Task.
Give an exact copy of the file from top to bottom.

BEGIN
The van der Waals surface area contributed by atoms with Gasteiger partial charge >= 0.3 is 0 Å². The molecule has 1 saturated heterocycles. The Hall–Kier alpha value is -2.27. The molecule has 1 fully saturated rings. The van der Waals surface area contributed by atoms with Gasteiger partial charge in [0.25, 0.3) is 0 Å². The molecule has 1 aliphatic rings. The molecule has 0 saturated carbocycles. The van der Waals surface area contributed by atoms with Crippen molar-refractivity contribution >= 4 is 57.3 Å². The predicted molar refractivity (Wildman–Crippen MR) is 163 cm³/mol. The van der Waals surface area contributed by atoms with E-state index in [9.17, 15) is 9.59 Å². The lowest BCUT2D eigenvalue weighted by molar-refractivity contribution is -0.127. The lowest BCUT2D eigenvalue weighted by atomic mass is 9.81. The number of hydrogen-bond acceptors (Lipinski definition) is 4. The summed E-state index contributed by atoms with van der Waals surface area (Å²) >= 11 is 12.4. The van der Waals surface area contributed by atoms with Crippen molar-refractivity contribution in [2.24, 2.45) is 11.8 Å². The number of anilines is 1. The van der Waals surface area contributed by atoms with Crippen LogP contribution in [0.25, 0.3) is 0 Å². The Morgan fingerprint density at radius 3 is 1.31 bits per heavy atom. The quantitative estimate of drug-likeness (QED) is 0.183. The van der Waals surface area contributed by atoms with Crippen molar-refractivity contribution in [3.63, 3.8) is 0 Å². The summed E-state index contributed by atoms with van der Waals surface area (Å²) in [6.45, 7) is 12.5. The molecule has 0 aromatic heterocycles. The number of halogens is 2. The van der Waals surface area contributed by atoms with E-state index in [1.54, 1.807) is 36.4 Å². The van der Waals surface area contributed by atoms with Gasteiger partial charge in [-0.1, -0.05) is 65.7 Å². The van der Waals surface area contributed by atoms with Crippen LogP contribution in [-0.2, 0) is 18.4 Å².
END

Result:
The van der Waals surface area contributed by atoms with Gasteiger partial charge >= 0.3 is 0 Å². The molecule has 1 saturated heterocycles. The Hall–Kier alpha value is -2.27. The molecule has 1 fully saturated rings. The van der Waals surface area contributed by atoms with Gasteiger partial charge in [0.25, 0.3) is 0 Å². The molecule has 1 aliphatic rings. The molecule has 0 saturated carbocycles. The van der Waals surface area contributed by atoms with Crippen molar-refractivity contribution >= 4 is 57.3 Å². The predicted molar refractivity (Wildman–Crippen MR) is 163 cm³/mol. The van der Waals surface area contributed by atoms with E-state index in [9.17, 15) is 9.59 Å². The lowest BCUT2D eigenvalue weighted by molar-refractivity contribution is -0.127. The lowest BCUT2D eigenvalue weighted by atomic mass is 9.81. The number of hydrogen-bond acceptors (Lipinski definition) is 4. The summed E-state index contributed by atoms with van der Waals surface area (Å²) >= 11 is 12.4. The van der Waals surface area contributed by atoms with Crippen molar-refractivity contribution in [2.24, 2.45) is 11.8 Å². The number of anilines is 1. The van der Waals surface area contributed by atoms with Crippen LogP contribution in [0.25, 0.3) is 0 Å². The Morgan fingerprint density at radius 3 is 1.31 bits per heavy atom. The quantitative estimate of drug-likeness (QED) is 0.183. The van der Waals surface area contributed by atoms with Crippen molar-refractivity contribution in [3.63, 3.8) is 0 Å². The summed E-state index contributed by atoms with van der Waals surface area (Å²) in [6.45, 7) is 12.5. The molecule has 0 aromatic heterocycles. The number of halogens is 2. The van der Waals surface area contributed by atoms with E-state index in [1.54, 1.807) is 36.4 Å². The van der Waals surface area contributed by atoms with Gasteiger partial charge in [-0.1, -0.05) is 65.7 Å². The van der Waals surface area contributed by atoms with Crippen LogP contribution in [-0.2, 0) is 18.4 Å².